Many of us have piled on weight binging on unhealthy food since the pandemic hit last year.
Snacking on sugar-laden chocolates and fattening crisps has given us comfort.
And if you’re working from home or on furlough you’re never too far from the fridge.
But nutritionist Dr Lindsey Masson says it’s now time for a reset and to think about changing our unhealthy habits.
And the Robert Gordon University lecturer has shared some of her top tips for getting our diets back on track.
Dr Masson said: “It’s understandable if people have put on more weight and have been eating more snack foods.
“Some people have made improvements to their diets but others have put on weight through a combination of consuming more calories but also being less physically active and more sedentary.
“But with normality coming back, now is the time for us to try to reset and think about the unhealthy habits we might have started during lockdown as a way of coping and thinking about what we can do in the future.”
Snacks should be no more than 100 calories
Dr Masson has spoken during the British Nutrition Foundation Healthy Eating Week which launched on Monday.
And the nutritionist said the best way to make sure you’re following a healthy diet is to plan ahead for the times you feel hungry.
It’s not only good to plan out our meals for the day but to work out our healthy nibbles too.
She said: “If you want to have a snack ideally it should be 100 calories or less rather than getting a chocolate brownie from a coffee shop at 350 calories.
“You can plan out healthy snacks. You can make a nice fruit salad, or have rice cakes with low-fat cream cheese for instance.
“It is difficult – we live in an obesogenic environment which means that all these unhealthy foods are all around us. When you go in shops, they often have discounted chocolate bars at the till to encourage us to impulse buy and the portion sizes are huge.
“We need to be more mindful about what we’re eating and putting into our mouths and plan what we’re eating and enjoy our food.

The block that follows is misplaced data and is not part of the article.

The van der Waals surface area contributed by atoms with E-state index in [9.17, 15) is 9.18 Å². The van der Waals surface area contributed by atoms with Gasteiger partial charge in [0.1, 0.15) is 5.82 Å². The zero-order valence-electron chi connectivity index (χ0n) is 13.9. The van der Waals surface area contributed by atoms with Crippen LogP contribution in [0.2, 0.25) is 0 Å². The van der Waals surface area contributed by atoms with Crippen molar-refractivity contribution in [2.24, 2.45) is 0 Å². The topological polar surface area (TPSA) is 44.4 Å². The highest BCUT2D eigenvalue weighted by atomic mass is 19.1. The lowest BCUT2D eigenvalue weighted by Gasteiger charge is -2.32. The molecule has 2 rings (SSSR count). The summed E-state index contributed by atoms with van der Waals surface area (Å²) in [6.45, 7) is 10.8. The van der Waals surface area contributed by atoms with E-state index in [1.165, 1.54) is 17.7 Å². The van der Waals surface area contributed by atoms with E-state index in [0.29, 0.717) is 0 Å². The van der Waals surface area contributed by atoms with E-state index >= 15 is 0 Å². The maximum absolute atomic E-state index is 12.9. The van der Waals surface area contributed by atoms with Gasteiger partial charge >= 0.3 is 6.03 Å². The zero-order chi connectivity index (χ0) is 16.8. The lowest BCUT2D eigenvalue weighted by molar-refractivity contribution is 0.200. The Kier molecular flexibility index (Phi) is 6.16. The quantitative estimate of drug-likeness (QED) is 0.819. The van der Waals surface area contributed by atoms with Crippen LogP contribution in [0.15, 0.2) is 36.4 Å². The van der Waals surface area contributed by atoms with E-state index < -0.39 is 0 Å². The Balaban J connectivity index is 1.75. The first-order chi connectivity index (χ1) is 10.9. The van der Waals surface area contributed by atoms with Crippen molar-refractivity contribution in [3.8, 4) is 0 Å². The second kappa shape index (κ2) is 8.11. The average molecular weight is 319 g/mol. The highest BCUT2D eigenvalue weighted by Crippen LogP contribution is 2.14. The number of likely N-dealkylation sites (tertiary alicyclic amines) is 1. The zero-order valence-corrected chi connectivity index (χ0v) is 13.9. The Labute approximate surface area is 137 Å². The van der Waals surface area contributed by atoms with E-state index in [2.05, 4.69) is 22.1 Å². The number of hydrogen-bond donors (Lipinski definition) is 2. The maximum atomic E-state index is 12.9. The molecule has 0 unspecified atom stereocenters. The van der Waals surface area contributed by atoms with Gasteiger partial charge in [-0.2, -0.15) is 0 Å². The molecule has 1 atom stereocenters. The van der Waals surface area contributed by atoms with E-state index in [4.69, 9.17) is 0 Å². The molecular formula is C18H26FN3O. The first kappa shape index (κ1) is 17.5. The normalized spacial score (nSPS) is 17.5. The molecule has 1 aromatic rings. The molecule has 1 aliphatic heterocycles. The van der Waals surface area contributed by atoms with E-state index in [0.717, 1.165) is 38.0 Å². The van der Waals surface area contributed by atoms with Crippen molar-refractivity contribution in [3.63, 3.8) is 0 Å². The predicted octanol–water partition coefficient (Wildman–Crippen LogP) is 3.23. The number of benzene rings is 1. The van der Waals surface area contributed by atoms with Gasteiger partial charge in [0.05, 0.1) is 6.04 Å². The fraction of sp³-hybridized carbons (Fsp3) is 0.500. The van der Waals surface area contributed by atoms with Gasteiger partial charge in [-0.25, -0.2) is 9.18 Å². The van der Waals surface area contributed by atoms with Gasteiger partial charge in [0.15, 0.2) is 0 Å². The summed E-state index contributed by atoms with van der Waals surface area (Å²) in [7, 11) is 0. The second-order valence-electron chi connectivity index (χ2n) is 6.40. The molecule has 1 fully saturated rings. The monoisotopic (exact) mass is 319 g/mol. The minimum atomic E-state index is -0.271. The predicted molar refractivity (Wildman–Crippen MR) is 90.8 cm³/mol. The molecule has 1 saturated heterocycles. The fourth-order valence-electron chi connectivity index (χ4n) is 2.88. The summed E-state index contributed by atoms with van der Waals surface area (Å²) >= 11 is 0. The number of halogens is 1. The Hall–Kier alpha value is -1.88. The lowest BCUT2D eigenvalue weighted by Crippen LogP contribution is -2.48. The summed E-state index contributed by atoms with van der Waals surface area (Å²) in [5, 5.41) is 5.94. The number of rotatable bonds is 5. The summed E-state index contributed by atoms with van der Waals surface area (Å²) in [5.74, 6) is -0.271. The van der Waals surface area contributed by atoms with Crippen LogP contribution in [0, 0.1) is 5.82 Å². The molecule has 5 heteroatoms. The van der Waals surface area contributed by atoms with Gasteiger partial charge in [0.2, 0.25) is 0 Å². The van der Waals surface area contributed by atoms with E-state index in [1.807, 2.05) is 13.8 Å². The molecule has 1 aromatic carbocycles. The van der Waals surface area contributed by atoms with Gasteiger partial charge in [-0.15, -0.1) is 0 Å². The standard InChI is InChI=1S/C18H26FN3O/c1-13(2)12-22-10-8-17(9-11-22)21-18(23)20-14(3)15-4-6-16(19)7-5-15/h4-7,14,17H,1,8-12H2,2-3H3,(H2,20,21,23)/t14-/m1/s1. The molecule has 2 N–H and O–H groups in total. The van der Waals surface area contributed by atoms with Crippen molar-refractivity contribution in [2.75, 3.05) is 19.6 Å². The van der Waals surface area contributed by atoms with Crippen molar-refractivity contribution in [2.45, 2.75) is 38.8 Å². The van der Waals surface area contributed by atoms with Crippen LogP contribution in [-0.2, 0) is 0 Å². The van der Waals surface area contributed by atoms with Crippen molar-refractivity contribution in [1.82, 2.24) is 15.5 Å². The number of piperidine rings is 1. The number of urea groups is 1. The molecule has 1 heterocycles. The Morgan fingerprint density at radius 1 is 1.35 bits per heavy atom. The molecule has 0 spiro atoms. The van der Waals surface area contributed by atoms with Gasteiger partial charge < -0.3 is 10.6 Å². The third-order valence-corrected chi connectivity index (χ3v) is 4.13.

“If you’re going to have a treat, make sure you enjoy it.”
‘The Scottish diet is notoriously bad’
Dr Masson said the Eatwell guide produced by Food Standards Scotland can be a good place to start when planning out our meals to make sure we eat the right foods.
It shows the recommended ratio of fruit and vegetables, protein, carbohydrates and dairy foods we should eat each day.
She said: “Starchy carbohydrates get a bit of a bad reputation these days with people losing weight thinking they need to avoid them. That’s not the way to go because they should form approximately half of what we eat. But we need to be aware of portion sizes and eat wholegrain wherever possible.
“The Scottish diet is notoriously bad and we know over the last 15-20 years there’s been very little change. We still consume too much sugar and saturated fat and we don’t eat enough fibre.
“We know two-thirds of the adult population is overweight and 29% of adults are obese.
“This increases the risk of many cancers, heart disease and type 2 diabetes. Weight is something that we need to pay attention to at any time but potentially with lockdown things have become worse.”
Dr Masson recommends developing healthy habits, rather than going on diets which can be strict and hard to follow.
Small changes are better than diets
She said: “You’re better to make small changes such as introducing some fruit at breakfast time, maybe chopped fruit over bran flakes or having a banana on top of your toast.
“Small changes can be maintained long term rather than going on a diet which can be extreme and you can then find difficult to sustain.”
The British Nutrition Foundation runs Healthy Eating Week in June and has a variety of free resources to help get your diet back on track on its website.
Bridget Benelam, nutrition communications manager for the British Nutrition Foundation, said: “Working from home can be isolating for many and as our usual routines were disrupted, eating healthily may have slipped down the priority list as well.
“In all this, it is crucial to remember to be kind to yourself as the past year brought with itself extraordinary challenges.
“However, for people who may be concerned about their weight and looking to improve their dietary habits, we are currently celebrating Healthy Eating Week, which encourages people to enhance their health and wellbeing.
“We have also prepared lots of free resources like activity packs, trackers, videos and tutorials that people can refer to.”